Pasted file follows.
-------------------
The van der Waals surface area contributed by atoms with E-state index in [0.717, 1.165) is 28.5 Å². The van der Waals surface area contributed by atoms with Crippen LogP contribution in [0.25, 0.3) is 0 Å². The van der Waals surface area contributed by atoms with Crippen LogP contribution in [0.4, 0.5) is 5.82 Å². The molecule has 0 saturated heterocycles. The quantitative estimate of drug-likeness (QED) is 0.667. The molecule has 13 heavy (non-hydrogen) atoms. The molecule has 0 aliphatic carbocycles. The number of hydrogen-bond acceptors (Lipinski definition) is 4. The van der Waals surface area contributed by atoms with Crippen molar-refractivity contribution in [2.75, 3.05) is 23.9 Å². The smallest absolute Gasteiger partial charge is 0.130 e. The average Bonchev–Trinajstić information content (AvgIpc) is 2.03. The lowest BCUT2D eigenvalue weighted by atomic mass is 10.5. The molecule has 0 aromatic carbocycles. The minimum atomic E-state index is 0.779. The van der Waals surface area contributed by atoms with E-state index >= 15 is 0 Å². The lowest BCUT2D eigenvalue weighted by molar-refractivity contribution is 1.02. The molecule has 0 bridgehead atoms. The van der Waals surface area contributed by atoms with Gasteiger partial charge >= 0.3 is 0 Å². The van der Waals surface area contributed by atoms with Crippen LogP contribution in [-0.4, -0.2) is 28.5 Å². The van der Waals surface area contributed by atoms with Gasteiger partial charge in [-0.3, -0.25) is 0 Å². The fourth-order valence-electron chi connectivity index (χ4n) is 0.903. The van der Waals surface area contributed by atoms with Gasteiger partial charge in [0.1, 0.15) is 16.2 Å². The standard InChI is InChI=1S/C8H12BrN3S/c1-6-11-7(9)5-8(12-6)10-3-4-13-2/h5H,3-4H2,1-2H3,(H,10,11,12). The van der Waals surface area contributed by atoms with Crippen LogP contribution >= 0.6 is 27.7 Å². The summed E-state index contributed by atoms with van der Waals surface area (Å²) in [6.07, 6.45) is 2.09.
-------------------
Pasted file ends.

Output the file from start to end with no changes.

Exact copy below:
The van der Waals surface area contributed by atoms with E-state index in [0.717, 1.165) is 28.5 Å². The van der Waals surface area contributed by atoms with Crippen LogP contribution in [0.25, 0.3) is 0 Å². The van der Waals surface area contributed by atoms with Crippen LogP contribution in [0.4, 0.5) is 5.82 Å². The molecule has 0 saturated heterocycles. The quantitative estimate of drug-likeness (QED) is 0.667. The molecule has 13 heavy (non-hydrogen) atoms. The molecule has 0 aliphatic carbocycles. The number of hydrogen-bond acceptors (Lipinski definition) is 4. The van der Waals surface area contributed by atoms with Crippen molar-refractivity contribution in [2.75, 3.05) is 23.9 Å². The smallest absolute Gasteiger partial charge is 0.130 e. The average Bonchev–Trinajstić information content (AvgIpc) is 2.03. The lowest BCUT2D eigenvalue weighted by atomic mass is 10.5. The molecule has 0 aromatic carbocycles. The minimum atomic E-state index is 0.779. The van der Waals surface area contributed by atoms with E-state index >= 15 is 0 Å². The lowest BCUT2D eigenvalue weighted by molar-refractivity contribution is 1.02. The molecule has 0 bridgehead atoms. The van der Waals surface area contributed by atoms with Gasteiger partial charge >= 0.3 is 0 Å². The van der Waals surface area contributed by atoms with Crippen LogP contribution in [-0.4, -0.2) is 28.5 Å². The van der Waals surface area contributed by atoms with Gasteiger partial charge in [-0.3, -0.25) is 0 Å². The fourth-order valence-electron chi connectivity index (χ4n) is 0.903. The van der Waals surface area contributed by atoms with Gasteiger partial charge in [0.1, 0.15) is 16.2 Å². The standard InChI is InChI=1S/C8H12BrN3S/c1-6-11-7(9)5-8(12-6)10-3-4-13-2/h5H,3-4H2,1-2H3,(H,10,11,12). The van der Waals surface area contributed by atoms with Crippen LogP contribution >= 0.6 is 27.7 Å². The summed E-state index contributed by atoms with van der Waals surface area (Å²) in [6.07, 6.45) is 2.09.